Film poster by Michel Landi
|Directed by||Peter Yates|
|Produced by||Philip D'Antoni|
|Screenplay by||Alan R. Trustman
|Based on||Mute Witness
by Robert L. Fish
|Music by||Lalo Schifrin|
|Cinematography||William A. Fraker|
|Edited by||Frank P. Keller|
Warner Bros.-Seven Arts
|Distributed by||Warner Bros.-Seven Arts|
|Running time||113 minutes|
Bullitt is a 1968 American action film directed by Peter Yates and produced by Philip D'Antoni. It stars Steve McQueen, Robert Vaughn and Jacqueline Bisset. The screenplay by Alan R. Trustman and Harry Kleiner was based on the 1963 novel Mute Witness by Robert L. Fish, writing under the pseudonym Robert L. Pike. Lalo Schifrin wrote the original jazz-inspired score, arranged for brass and percussion. Robert Duvall has a small part as a cab driver who provides information to McQueen.
The film was made by McQueen's Solar Productions company, with his then-partner Robert E. Relyea as executive producer. Released by Warner Bros.-Seven Arts on October 17, 1968, the film was a critical and box office smash, later winning the Academy Award for Best Film Editing (Frank P. Keller) and receiving a nomination for Best Sound. Writers Trustman and Kleiner won a 1969 Edgar Award from the Mystery Writers of America for Best Motion Picture Screenplay. Bullitt is notable for its car chase scene through the streets of San Francisco, regarded as one of the most influential in movie history.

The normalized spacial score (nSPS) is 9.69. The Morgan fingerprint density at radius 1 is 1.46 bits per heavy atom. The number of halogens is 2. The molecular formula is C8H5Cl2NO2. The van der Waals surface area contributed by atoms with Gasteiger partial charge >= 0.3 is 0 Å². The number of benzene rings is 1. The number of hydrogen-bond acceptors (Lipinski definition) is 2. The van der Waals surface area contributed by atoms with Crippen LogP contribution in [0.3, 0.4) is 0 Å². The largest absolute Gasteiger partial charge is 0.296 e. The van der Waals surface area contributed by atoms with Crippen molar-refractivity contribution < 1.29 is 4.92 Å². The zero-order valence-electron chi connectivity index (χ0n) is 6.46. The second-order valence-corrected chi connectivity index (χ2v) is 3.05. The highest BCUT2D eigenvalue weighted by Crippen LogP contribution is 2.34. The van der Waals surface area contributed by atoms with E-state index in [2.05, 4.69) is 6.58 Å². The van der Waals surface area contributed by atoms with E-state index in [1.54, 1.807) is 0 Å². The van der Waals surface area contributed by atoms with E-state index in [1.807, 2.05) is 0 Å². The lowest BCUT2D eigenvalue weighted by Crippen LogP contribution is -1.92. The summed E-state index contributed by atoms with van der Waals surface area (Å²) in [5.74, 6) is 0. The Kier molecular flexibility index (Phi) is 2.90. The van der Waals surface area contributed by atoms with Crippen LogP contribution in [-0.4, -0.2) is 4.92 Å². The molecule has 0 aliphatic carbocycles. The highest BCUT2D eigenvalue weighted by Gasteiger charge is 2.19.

In 2007, Bullitt was selected for preservation in the United States National Film Registry by the Library of Congress as being "culturally, historically, or aesthetically significant". In 2008, the Ford Motor Company produced the Mustang Bullitt model for the 40th anniversary of the film.
Ambitious politician Walter Chalmers (Robert Vaughn) is about to hold a Senate Subcommittee hearing in San Francisco on organized crime in the United States. To improve his political standing, Chalmers plans to present a surprise star witness, Johnny Ross (Pat Renella), a defector from the Organization in Chicago. At Chalmers' request, Ross is put under protective custody for the weekend, until his Monday morning scheduled appearance.
San Francisco police officers Lieutenant Frank Bullitt (Steve McQueen), Sergeant Delgetti (Don Gordon) and Detective Carl Stanton (Carl Reindel) are assigned to give Ross around-the-clock protection at the Hotel Daniels, a cheap flophouse near the Embarcadero Freeway that Chalmers selected. Each detective takes a solo shift. Late Saturday night, while Bullitt is home in bed with his girlfriend (Jacqueline Bisset), the desk clerk calls to announce that Chalmers is downstairs. Ross inexplicably unchains the hotel room door. Before his young police protector Stanton can react, a pair of hitmen (Paul Genge and Bill Hickman) burst into the room and shoot Stanton and Ross, seriously wounding both.
At the hospital, Chalmers refuses to address how the killers might have located Ross, and places blame for Ross's injury entirely on Bullitt. A second assassination attempt in the hospital is thwarted by Bullitt, but Ross soon dies of his original injuries. To keep the case on the front burner, Bullitt suppresses news of the death and, with the help of a sympathetic doctor (Georg Stanford Brown), sends the body to the morgue as a John Doe.